TVA Power Plants Vulnerable to Cyber Attacks, GAO Finds
Wednesday, May 21, 2008; 12:01 AM
The Tennessee Valley Authority (TVA), the nation's largest public power company, is vulnerable to cyber attacks that could sabotage critical systems that provide electricity to more than 8.7 million people, according to a Government Accountability Office report to be released today.
The report was requested by a House Homeland Security panel on cyber security, which is expected to hear testimony today from the Federal Energy Regulatory Commission about gaining additional authority to require electric utilities to implement added cyber-security measures.
The GAO found that TVA's Internet-connected corporate network was linked with systems used to control power production, and that security weaknesses pervasive in the corporate side could be used by attackers to manipulate or destroy vital control systems. As a wholly owned federal corporation, TVA must meet the same computer security standards that govern computer practices and safeguards at federal agencies.
The GAO also warned that computers on TVA's corporate network lacked security software updates and anti-virus protection, and that firewalls and intrusion detection systems on the network were easily bypassed and failed to record suspicious activity.
"In addition, physical security at multiple locations did not sufficiently protect critical control systems," the GAO concluded. "As a result, systems that operate TVA's critical infrastructures are at increased risk of unauthorized modification or disruption by both internal and external threats."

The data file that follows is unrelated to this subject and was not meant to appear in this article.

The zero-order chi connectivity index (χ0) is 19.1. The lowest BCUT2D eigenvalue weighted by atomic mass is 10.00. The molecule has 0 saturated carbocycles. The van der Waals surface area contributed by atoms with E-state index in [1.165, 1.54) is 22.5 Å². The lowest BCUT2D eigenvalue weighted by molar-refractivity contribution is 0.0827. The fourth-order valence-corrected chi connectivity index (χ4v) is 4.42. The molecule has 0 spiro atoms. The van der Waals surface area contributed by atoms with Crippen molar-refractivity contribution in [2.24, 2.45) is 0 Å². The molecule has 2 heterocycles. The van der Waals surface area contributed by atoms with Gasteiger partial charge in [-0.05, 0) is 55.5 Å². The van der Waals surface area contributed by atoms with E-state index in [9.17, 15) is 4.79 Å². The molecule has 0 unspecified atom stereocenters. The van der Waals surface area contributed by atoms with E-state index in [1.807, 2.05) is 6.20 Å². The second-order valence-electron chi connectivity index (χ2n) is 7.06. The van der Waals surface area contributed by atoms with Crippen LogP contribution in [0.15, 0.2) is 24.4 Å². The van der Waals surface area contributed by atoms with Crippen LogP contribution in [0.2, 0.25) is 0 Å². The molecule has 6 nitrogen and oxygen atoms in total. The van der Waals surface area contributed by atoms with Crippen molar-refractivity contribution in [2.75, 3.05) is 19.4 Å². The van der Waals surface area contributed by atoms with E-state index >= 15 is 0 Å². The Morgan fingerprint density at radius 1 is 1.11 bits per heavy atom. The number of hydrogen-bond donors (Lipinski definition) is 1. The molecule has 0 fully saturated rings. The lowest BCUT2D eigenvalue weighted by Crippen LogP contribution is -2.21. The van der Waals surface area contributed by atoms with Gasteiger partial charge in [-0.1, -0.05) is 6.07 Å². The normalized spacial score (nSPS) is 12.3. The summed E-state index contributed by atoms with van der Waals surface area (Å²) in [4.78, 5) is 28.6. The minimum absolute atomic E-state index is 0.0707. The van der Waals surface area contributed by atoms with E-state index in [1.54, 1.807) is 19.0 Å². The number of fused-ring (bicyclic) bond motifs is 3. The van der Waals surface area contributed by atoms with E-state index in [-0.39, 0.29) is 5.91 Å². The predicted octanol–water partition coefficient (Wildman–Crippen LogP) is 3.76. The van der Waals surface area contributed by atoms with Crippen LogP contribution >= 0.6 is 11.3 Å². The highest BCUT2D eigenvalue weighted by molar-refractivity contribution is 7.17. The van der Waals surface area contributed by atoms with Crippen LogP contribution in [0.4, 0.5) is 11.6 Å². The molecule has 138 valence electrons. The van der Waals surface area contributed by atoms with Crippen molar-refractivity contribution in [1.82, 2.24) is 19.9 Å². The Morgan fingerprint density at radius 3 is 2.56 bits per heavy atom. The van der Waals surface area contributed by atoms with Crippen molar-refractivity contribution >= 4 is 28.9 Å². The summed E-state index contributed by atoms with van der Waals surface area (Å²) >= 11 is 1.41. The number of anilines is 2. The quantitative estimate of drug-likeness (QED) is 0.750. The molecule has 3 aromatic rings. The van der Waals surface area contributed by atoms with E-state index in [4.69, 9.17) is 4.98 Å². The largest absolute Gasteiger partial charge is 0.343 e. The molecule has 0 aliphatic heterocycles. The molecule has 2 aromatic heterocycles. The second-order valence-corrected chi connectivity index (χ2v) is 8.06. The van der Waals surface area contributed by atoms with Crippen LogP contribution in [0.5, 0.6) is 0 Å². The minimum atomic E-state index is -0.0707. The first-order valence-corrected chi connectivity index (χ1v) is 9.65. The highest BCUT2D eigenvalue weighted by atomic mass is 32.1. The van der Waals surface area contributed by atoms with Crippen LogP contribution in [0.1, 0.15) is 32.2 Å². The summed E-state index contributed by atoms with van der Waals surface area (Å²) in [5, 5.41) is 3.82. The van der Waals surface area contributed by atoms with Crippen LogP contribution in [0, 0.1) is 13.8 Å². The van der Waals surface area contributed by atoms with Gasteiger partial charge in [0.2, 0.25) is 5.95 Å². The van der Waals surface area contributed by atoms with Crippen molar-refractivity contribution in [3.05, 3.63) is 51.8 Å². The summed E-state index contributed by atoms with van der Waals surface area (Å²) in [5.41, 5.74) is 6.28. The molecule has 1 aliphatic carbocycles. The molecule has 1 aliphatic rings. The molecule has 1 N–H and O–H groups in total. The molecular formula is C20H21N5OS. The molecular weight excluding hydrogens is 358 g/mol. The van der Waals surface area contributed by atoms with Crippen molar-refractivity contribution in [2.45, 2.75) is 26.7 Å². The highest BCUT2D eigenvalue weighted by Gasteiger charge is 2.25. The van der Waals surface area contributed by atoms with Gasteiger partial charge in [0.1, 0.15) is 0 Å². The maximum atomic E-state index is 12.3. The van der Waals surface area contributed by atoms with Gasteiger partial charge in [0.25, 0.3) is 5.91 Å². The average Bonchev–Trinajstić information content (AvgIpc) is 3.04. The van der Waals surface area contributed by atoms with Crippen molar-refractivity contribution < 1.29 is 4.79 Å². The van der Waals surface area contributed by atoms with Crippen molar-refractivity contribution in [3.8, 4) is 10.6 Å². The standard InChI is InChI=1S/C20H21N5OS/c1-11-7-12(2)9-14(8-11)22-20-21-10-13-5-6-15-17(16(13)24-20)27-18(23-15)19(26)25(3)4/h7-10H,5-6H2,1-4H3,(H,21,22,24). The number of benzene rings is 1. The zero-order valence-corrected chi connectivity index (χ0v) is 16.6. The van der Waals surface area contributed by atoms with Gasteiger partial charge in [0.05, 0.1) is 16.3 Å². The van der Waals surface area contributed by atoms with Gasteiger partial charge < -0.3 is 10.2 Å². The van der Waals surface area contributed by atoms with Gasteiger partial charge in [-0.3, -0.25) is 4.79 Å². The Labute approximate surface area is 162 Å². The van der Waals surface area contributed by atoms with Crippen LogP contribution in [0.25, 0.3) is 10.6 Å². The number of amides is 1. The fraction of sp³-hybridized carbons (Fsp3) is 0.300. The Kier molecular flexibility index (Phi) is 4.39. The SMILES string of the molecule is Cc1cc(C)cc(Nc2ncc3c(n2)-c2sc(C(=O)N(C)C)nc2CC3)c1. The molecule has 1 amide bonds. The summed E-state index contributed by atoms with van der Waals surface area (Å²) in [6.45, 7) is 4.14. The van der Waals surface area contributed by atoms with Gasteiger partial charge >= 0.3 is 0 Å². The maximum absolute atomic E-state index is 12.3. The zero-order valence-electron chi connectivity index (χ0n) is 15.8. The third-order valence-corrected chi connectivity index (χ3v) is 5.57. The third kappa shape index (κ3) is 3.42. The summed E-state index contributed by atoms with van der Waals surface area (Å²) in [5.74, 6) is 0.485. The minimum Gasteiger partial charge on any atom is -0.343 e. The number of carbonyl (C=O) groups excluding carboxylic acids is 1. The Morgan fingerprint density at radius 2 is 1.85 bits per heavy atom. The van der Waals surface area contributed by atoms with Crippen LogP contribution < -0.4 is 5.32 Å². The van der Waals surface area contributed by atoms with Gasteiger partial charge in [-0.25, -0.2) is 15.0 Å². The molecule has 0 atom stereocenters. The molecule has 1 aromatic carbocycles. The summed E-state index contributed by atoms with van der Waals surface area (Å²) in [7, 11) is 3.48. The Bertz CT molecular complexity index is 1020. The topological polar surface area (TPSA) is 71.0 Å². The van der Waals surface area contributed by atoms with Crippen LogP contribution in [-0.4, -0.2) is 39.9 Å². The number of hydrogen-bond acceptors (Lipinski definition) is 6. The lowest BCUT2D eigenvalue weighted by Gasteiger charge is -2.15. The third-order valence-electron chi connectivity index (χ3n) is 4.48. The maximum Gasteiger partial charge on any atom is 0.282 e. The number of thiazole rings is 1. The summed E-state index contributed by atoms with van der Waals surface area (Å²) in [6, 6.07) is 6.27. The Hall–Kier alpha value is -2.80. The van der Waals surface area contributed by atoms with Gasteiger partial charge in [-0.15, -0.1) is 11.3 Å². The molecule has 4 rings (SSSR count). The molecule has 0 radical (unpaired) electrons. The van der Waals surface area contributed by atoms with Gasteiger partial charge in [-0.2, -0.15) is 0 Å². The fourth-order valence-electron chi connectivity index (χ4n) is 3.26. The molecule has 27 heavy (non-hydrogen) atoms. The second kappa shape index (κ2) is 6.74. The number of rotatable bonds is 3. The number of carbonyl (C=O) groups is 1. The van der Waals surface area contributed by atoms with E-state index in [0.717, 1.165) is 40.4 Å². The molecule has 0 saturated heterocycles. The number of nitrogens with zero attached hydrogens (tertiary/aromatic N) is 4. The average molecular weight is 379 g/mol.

The vulnerability of the nation's electrical grid to computer attack is due in part to steps taken by power companies to transfer control of generation and distribution equipment from internal networks to supervisory control and data acquisition, or SCADA, systems that can be accessed through the Internet or by phone lines, according to consultants and government reports.
The move to SCADA systems boosts efficiency at utilities because it allows workers to operate equipment remotely. But experts say it also exposes these once-closed systems to cyber attacks. So far, examples of hackers breaking into control systems to cause damage or outages are scarce. However, there's evidence that the threat of such damage makes control systems an alluring target for extortionists.
For example, earlier this year a CIA analyst said cyber attackers have hacked into the computer systems of utility companies outside the United States. In one case, it caused a power outage that affected multiple cities.
The TVA's power networks stretch across 80,000 square miles in the southeastern United States, including almost all of Tennessee and parts of Mississippi, Kentucky, Alabama, Georgia, North Carolina and Virginia. The TVA operates 11 coal-fired plants, eight combustion turbine plants, three nuclear plants and 29 hydroelectric dams.
TVA declined requests for comment on the report. But in a written response included in the GAO report, the TVA agreed with all 19 of the agency's recommended actions.
Jason Larson, a computer security expert who spent the past five years testing the security of SCADA systems at the Department of Energy and at Seattle-based IOActive Inc., said the GAO's findings also would apply to a large portion of the electric industry.
"This would hardly be an isolated report," Larson said.